Young people who are bullied are more likely to suffer with their mental health

  • A study has found that young people who are bullied by their peers are five times more likely to become anxious than if they were neglected or abused at home.

    A paper published in the journal Lancet Psychiatry believes that bullying needs to be taken more seriously, as it found young people who were bullied were five times more likely to experience anxiety and twice as likely to talk of suffering depression and self-harm than those who were maltreated at home, reports the Guardian. /images/mentalhealth.jpg

    "Until now, governments have focused their efforts and resources on family maltreatment rather than bullying," said Professor Dieter Wolke, who led the study. "Since one in three children worldwide report being bullied, and it is clear that bullied children have similar or worse mental health problems later in life to those who are maltreated, more needs to be done to address this imbalance. Moreover, it is vital that schools, health services and other agencies work together to tackle bullying."

    4,026 children aged from eight weeks to eight years old from the UK took part in the study, and their mothers where asked at regular intervals whether their child had been physically or sexually abused. The children themselves were asked if they had been bullied at the ages of eight, ten and thirteen.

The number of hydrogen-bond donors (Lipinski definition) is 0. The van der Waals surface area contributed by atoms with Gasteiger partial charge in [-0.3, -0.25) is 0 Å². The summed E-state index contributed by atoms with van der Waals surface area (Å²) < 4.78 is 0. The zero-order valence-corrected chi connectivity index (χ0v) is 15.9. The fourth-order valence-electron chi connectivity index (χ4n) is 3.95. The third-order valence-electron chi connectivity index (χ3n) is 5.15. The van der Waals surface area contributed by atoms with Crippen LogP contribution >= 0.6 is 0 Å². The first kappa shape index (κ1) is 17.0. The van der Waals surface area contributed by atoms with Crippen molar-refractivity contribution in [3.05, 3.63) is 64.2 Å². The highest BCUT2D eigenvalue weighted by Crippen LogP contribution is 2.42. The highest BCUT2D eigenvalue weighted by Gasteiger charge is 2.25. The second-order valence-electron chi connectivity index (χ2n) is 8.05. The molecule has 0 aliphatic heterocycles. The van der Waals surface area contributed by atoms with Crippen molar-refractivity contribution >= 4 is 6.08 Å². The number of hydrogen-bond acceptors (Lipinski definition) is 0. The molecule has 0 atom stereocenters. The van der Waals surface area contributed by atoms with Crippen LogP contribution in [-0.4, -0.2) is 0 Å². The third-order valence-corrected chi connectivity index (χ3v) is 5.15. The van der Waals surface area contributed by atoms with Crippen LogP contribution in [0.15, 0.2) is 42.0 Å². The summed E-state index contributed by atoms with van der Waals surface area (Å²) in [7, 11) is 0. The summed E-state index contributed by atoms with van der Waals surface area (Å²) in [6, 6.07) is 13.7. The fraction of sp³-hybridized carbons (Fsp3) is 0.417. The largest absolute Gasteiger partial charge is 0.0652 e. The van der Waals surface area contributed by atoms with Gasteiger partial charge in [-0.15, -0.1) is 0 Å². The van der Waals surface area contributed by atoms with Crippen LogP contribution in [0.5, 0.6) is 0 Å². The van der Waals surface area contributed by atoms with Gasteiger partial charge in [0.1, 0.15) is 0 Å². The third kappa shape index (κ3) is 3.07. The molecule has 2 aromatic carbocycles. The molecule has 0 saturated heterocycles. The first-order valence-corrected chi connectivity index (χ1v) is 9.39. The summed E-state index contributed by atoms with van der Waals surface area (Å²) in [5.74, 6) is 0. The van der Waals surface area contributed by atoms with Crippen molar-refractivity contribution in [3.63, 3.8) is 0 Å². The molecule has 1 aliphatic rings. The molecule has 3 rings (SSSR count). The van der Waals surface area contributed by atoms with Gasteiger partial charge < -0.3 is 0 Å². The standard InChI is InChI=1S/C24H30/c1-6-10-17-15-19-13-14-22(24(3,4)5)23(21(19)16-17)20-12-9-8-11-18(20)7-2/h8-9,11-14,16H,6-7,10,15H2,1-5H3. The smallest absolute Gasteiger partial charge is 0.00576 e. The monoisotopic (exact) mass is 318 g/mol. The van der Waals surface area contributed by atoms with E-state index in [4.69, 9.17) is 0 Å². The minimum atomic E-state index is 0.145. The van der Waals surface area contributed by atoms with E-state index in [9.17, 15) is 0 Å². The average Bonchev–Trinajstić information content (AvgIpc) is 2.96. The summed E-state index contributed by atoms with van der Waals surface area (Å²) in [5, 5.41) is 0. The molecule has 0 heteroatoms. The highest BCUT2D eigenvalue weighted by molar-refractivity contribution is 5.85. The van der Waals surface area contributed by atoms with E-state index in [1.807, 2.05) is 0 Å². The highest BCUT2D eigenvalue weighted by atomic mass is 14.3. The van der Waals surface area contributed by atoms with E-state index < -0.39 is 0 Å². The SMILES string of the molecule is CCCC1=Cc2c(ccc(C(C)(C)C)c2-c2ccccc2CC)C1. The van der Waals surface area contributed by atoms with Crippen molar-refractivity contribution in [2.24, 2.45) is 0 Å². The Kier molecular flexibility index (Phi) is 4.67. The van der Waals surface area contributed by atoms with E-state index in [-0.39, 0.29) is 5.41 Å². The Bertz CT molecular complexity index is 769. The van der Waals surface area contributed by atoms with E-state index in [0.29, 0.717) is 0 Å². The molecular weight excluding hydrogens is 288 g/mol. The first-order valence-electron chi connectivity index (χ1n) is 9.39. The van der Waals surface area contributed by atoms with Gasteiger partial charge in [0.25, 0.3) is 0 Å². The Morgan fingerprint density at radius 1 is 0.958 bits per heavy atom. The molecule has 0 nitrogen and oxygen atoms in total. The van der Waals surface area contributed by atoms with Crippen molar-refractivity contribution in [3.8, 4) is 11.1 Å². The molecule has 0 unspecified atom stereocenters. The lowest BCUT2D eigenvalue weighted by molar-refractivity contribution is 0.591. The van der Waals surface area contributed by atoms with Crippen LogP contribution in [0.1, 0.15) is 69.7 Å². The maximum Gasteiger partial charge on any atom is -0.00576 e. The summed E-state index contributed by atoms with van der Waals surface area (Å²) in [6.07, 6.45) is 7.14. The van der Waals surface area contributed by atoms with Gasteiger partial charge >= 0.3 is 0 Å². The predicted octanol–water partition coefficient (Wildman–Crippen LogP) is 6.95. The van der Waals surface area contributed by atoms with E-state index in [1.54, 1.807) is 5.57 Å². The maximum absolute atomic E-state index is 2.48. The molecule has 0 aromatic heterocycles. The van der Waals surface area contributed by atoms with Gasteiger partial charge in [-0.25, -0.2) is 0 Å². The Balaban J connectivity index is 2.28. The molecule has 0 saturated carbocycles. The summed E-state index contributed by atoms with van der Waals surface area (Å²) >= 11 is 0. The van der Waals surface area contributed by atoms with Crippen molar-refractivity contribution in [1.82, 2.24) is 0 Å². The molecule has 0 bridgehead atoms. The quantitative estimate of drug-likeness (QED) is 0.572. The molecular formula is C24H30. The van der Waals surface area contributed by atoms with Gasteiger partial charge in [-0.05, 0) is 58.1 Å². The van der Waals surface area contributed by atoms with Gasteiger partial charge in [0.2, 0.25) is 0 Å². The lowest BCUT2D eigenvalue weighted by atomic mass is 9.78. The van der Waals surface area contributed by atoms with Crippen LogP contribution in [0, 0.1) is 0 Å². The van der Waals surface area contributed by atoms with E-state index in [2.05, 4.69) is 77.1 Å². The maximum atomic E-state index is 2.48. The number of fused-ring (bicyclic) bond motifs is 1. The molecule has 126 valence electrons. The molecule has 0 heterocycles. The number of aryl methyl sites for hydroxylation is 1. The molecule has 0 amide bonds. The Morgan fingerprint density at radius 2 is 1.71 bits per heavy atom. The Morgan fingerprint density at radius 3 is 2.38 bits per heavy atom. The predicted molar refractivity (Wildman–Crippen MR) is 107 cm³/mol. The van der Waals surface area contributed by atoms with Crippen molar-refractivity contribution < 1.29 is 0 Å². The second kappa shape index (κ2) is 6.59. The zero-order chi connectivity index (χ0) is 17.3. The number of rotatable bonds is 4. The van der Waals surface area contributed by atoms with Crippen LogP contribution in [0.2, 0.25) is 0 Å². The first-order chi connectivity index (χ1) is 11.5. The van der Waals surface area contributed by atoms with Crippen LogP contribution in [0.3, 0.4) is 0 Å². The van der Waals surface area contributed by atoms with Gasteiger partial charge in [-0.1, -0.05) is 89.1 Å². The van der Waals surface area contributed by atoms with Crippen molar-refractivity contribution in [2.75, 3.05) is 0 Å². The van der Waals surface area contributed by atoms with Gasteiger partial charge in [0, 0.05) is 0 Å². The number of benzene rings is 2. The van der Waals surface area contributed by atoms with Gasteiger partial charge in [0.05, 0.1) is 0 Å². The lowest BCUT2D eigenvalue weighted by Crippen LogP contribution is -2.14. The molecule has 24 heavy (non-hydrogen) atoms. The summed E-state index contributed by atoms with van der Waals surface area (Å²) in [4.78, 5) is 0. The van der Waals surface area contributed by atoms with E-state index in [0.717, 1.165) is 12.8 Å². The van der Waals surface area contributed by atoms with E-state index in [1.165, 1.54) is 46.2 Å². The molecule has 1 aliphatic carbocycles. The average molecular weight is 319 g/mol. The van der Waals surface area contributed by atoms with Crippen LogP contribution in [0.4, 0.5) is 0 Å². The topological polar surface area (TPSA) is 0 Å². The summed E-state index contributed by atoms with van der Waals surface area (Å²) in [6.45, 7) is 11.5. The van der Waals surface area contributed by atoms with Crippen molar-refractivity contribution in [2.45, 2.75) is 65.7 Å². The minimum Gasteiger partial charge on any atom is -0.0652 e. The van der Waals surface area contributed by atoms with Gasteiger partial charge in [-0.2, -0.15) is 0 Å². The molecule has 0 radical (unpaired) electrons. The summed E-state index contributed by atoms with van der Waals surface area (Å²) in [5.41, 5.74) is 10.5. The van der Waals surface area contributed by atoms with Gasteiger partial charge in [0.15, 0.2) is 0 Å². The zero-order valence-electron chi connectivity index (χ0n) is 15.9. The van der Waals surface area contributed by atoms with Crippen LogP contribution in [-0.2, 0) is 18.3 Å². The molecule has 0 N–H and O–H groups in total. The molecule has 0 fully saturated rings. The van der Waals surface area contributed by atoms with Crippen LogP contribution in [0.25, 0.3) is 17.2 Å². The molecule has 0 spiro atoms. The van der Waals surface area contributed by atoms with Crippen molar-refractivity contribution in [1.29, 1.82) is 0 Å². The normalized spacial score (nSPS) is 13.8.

"Separate institutions, researchers and advocacy groups lobby and often compete on behalf of victims of child molestation, rape, exposure to domestic violence, corporal punishment, physical abuse and bullying," the study says. "Attention is also hampered by the description of abusive behaviours such as peer violence (including that among siblings) as being part of a ‘normal childhood' and by viewing efforts to address such abuse as a sign of overwrought protectionism."

    Comparing children who are bullied to children who are maltreated may not help the rivalry between the child protection lobbies, they say, but the findings are not that strong. They could be explained, for instance, by bullying taking place at a later age than maltreatment and closer to the time of the mental health assessment.

    Dr Jennifer Wild, associate professor of experimental psychology, University of Oxford, said the researchers did not investigate why bullying caused mental health problems. But, she said: "The findings are important because they highlight the devastating consequences of bullying and the need for zero tolerance programmes. Governmental efforts have focused almost exclusively on public policy to address family maltreatment; much less attention and resources has been paid to bullying. Since bullying is frequent and found in all social groups, and current evidence supports that bullied children have similar or worse long-term mental health outcomes than maltreatment, this imbalance requires attention."

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